Image source: Alec Couros of Open Thinking blog
Last week, while presenting to a group of high school educators on the topic of technology integration, I posed the following question: What are the benefits of using technology based activities in the classroom? As I waited in silence for the teachers to respond I looked around and noticed someone flipping through the Daily News, and then I spotted two people in the back having a heated discussion about the weather. So then I tried to rephrase the question, and said -- "Well, what are some ways you believe technology might replicate teachers or extend learning beyond the 4-walls of the classroom?"
As I finished that question one of the teachers, a bespectacled gentlemen with a goatee looked up and said, "Before we can even think about using technology in the classroom we need to teach these kids how to type. How are they supposed to use the computers effectively if the majority of them can't even type?" That was a valid point, which I tried to diffuse by saying -- "I completely agree that typing is an important skill, but is that enough reason not to bring these tools into your classroom?" His response: "You're supposed to be the expert -- you tell me." At that point, I knew this was going to be a tough group to win over.
As the conversation wore on a kind person who clearly had her dose of caffeine piped in and said, "I recently implemented a podcasting project in which my students wrote, recorded and produced monologues based on the novel, Monster. I have to say my students were extremely engaged in the learning experience. Not only that, but they also collaborated with each other to complete the projects, and did so in a civilized manner."
Then it happened -- the ideas started flowing. One teacher mentioned the importance of using critical thinking skills to evaluate websites, and another explained how programs like Read 180 facilitated customized learning experiences for her students, and then someone yelled out "classroom blogs allow for more transparency", and another, who I wanted to hug -- asked "Why aren't we using technology to create global learning experiences?" and on and on it went until we had created a long list of ideas that answered my initial query.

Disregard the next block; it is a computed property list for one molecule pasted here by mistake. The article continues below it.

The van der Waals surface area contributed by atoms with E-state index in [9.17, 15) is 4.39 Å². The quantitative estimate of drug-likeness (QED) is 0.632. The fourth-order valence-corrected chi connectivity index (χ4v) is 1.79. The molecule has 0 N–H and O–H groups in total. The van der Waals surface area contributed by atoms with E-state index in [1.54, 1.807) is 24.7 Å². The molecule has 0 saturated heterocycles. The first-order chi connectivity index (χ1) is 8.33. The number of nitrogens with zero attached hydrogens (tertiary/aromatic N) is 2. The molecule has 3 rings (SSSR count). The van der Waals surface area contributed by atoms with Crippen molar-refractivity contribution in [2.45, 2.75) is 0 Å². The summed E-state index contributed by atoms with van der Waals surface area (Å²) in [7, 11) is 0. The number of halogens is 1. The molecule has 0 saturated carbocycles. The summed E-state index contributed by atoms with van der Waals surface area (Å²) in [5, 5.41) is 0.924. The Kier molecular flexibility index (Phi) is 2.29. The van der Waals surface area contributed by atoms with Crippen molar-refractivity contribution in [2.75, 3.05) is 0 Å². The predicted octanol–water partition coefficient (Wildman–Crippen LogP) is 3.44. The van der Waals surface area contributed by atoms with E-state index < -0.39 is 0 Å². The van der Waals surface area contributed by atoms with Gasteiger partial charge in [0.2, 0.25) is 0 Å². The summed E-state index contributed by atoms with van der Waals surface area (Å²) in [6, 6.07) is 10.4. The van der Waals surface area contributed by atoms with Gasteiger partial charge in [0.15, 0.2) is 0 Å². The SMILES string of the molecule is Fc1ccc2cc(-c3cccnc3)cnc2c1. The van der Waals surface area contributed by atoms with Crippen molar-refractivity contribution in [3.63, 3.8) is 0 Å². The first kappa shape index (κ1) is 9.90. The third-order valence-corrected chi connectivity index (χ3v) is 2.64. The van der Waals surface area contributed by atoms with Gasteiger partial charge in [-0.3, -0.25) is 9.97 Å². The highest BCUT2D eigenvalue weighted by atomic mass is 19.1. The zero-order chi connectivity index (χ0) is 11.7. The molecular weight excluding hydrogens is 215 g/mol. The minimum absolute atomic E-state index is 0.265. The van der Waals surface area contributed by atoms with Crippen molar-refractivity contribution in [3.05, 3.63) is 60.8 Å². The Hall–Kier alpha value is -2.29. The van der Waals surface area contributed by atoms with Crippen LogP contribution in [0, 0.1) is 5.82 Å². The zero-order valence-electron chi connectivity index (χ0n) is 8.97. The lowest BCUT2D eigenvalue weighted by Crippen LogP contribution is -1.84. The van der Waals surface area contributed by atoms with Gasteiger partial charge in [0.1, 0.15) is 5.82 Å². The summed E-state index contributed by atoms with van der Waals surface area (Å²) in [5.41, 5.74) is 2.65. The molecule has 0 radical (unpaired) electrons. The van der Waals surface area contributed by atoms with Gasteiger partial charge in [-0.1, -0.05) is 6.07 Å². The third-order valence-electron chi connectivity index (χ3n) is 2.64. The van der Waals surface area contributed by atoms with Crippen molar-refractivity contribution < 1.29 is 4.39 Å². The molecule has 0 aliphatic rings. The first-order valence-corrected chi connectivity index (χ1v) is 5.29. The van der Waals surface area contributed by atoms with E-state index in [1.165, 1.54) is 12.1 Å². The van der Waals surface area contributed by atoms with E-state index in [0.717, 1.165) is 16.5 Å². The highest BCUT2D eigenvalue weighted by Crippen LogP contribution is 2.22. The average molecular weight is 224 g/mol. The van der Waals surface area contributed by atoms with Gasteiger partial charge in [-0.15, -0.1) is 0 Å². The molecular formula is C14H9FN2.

As the brainstorm winded down I summed up their ideas by saying:
"Based on our conversation you have helped me to see that everything we talked about goes far beyond looking at technology simply as a tool. As educators we are living in an exciting time when we can easily begin using technology in the classroom to replicate/support our teaching. But we must never forget that the pedagogy and content come first, and the technology is an add-on that can take our lessons and project-based learning experiences to another level."
At the end of the session, I showed a short video clip that I believe demonstrates what it means to be a learner in today's technology infused world. As the teachers watched the video, I noticed that the newspapers were closed and that the conversations had stopped. For a brief moment we were all on the same page -- sitting in comfortable silence trying to figure out the best ways to get our students excited about learning in the 21st century.
*This anecdote was a blend of fact and fiction based on several professional development sessions I facilitated during the 2008-2009 school year.